What You Say Is What You Did

A new European project hopes to make robots more trustworthy


Year by year, robots become better and better at negotiating each time more complex social interactions with humans. However, much as their social intelligence has improved, these interactions still suffer from a lack of transparency. In other words, unlike humans, robots are not capable of understanding and explaining their actions in intentional terms, which prevents them from having more effective communication with humans. To the joy of robots and humans alike, this challenge is now addressed by the What You Say Is What You Did (WYSIWYD) project, launched earlier this year.

Continue reading

What robotics learned from Pixar

Each year brings us closer to the day when robotic companions will become an integral part of our homes, schools, hospitals and offices. However, for robots to be truly accepted in our personal space, their social interactions with us must acquire the kind of fluency and coordination that humans expect from each other. This is one of the challenges addressed by Guy Hoffman, the co-director of the Media Innovation Lab at IDC Herzilya in Israel and possibly one of the most original thinkers in robotics today.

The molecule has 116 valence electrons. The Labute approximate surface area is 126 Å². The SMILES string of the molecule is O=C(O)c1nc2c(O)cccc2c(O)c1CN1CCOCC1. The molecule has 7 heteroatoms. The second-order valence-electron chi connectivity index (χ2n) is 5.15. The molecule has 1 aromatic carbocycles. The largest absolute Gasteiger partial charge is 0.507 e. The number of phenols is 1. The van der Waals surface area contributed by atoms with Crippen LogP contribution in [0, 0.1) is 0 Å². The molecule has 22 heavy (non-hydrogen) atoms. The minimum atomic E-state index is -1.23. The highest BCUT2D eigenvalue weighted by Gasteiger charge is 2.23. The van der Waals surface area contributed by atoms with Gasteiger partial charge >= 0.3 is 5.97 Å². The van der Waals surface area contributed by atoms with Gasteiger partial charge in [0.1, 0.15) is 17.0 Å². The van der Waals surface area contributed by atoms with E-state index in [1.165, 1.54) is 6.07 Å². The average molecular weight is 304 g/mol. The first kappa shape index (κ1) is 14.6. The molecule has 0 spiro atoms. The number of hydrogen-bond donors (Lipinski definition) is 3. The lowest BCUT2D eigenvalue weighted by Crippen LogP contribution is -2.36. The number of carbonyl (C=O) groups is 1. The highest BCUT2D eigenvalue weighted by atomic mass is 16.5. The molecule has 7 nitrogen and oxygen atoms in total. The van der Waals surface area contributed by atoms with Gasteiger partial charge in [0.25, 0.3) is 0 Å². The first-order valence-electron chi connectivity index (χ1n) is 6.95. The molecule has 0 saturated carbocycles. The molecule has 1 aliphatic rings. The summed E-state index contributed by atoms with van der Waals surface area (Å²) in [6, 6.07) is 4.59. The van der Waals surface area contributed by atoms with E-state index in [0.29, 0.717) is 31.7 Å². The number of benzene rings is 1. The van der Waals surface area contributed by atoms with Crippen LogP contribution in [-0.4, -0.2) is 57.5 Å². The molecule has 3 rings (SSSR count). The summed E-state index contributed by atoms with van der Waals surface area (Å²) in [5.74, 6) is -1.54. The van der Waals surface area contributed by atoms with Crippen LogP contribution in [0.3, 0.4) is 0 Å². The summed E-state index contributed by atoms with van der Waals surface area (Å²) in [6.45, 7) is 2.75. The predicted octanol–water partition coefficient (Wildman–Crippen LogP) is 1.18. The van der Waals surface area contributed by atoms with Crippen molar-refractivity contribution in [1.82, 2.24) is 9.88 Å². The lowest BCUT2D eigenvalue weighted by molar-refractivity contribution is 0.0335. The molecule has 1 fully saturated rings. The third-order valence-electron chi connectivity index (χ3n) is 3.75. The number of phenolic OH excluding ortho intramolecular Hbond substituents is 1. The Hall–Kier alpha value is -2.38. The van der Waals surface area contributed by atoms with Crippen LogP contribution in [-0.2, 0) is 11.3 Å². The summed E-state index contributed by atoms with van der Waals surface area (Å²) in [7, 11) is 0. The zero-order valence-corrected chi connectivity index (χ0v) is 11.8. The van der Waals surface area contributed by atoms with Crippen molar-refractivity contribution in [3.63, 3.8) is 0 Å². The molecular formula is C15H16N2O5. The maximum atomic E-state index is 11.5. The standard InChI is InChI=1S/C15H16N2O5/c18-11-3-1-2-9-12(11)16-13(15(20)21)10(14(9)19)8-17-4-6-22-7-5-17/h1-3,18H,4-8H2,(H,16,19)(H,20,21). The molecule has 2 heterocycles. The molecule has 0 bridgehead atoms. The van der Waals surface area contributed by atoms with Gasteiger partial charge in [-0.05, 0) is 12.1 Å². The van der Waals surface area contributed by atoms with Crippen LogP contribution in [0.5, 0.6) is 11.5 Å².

Continue reading

The Last Moment Robot

It’s OK if this gives you the creeps

If you think this kind of robot may be taking things a step too far, its creator Dan Chen would be pleased he’s gotten his point across. For starters, this robot isn’t actually being used for the application shown in the video above. In fact, the bed and fluorescent lit room are nothing more than props used to create a hospital-like environment within this interactive installation.
Continue reading

Meet the Mask-bot

it’s more than just a pretty face…

At first glance it’s a generic plastic mask fixed in front of a projector. Switch it on and you’re looking at the most realistic ¨talking head¨ yet. Researchers from the Institute of Cognitive Systems (ICS) at the Technische University in Munich have collaborated with the National Institute of Advanced Industrial Science and Technology in Japan (AIST) to create a life-sized talking head, the Mask-bot.
Continue reading